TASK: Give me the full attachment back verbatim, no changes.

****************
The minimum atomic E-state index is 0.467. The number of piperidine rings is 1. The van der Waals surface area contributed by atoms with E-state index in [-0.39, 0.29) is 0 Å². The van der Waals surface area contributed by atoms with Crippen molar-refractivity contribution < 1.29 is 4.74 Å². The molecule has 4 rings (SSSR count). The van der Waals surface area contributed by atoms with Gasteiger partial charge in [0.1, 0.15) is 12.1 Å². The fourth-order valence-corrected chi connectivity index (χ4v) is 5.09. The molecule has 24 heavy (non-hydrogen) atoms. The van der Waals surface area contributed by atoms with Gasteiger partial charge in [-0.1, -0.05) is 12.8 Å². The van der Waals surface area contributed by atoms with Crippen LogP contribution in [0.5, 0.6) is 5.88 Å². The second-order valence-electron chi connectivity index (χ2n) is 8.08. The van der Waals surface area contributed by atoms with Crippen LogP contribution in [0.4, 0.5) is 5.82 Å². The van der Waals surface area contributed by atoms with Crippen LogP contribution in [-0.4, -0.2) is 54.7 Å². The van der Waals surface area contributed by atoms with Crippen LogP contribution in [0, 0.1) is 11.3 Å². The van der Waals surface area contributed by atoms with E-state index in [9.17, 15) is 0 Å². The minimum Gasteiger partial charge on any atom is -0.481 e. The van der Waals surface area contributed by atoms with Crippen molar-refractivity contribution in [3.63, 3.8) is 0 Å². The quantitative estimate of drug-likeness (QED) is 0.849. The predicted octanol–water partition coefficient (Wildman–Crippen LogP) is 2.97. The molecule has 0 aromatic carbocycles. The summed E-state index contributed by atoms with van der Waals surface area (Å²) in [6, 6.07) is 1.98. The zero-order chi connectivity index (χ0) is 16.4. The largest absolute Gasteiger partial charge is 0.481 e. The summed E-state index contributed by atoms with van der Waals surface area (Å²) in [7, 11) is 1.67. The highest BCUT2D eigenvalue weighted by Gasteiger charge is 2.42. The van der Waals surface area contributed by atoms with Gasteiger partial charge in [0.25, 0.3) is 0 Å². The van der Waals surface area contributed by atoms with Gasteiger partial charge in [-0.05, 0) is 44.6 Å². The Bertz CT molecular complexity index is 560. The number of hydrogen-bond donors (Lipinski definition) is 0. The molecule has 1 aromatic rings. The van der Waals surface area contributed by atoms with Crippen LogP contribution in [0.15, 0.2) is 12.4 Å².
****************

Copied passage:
The minimum atomic E-state index is 0.467. The number of piperidine rings is 1. The van der Waals surface area contributed by atoms with E-state index in [-0.39, 0.29) is 0 Å². The van der Waals surface area contributed by atoms with Crippen molar-refractivity contribution < 1.29 is 4.74 Å². The molecule has 4 rings (SSSR count). The van der Waals surface area contributed by atoms with Gasteiger partial charge in [0.1, 0.15) is 12.1 Å². The fourth-order valence-corrected chi connectivity index (χ4v) is 5.09. The molecule has 24 heavy (non-hydrogen) atoms. The van der Waals surface area contributed by atoms with Gasteiger partial charge in [-0.1, -0.05) is 12.8 Å². The van der Waals surface area contributed by atoms with Crippen LogP contribution in [0.5, 0.6) is 5.88 Å². The second-order valence-electron chi connectivity index (χ2n) is 8.08. The van der Waals surface area contributed by atoms with Crippen LogP contribution in [0.4, 0.5) is 5.82 Å². The van der Waals surface area contributed by atoms with Crippen LogP contribution in [-0.4, -0.2) is 54.7 Å². The van der Waals surface area contributed by atoms with Crippen LogP contribution in [0, 0.1) is 11.3 Å². The van der Waals surface area contributed by atoms with E-state index in [9.17, 15) is 0 Å². The minimum Gasteiger partial charge on any atom is -0.481 e. The van der Waals surface area contributed by atoms with Crippen molar-refractivity contribution in [3.63, 3.8) is 0 Å². The quantitative estimate of drug-likeness (QED) is 0.849. The predicted octanol–water partition coefficient (Wildman–Crippen LogP) is 2.97. The molecule has 0 aromatic carbocycles. The summed E-state index contributed by atoms with van der Waals surface area (Å²) in [6, 6.07) is 1.98. The zero-order chi connectivity index (χ0) is 16.4. The largest absolute Gasteiger partial charge is 0.481 e. The summed E-state index contributed by atoms with van der Waals surface area (Å²) in [7, 11) is 1.67. The highest BCUT2D eigenvalue weighted by Gasteiger charge is 2.42. The van der Waals surface area contributed by atoms with Gasteiger partial charge in [0.25, 0.3) is 0 Å². The van der Waals surface area contributed by atoms with Gasteiger partial charge in [-0.05, 0) is 44.6 Å². The Bertz CT molecular complexity index is 560. The number of hydrogen-bond donors (Lipinski definition) is 0. The molecule has 1 aromatic rings. The van der Waals surface area contributed by atoms with Crippen LogP contribution in [0.15, 0.2) is 12.4 Å².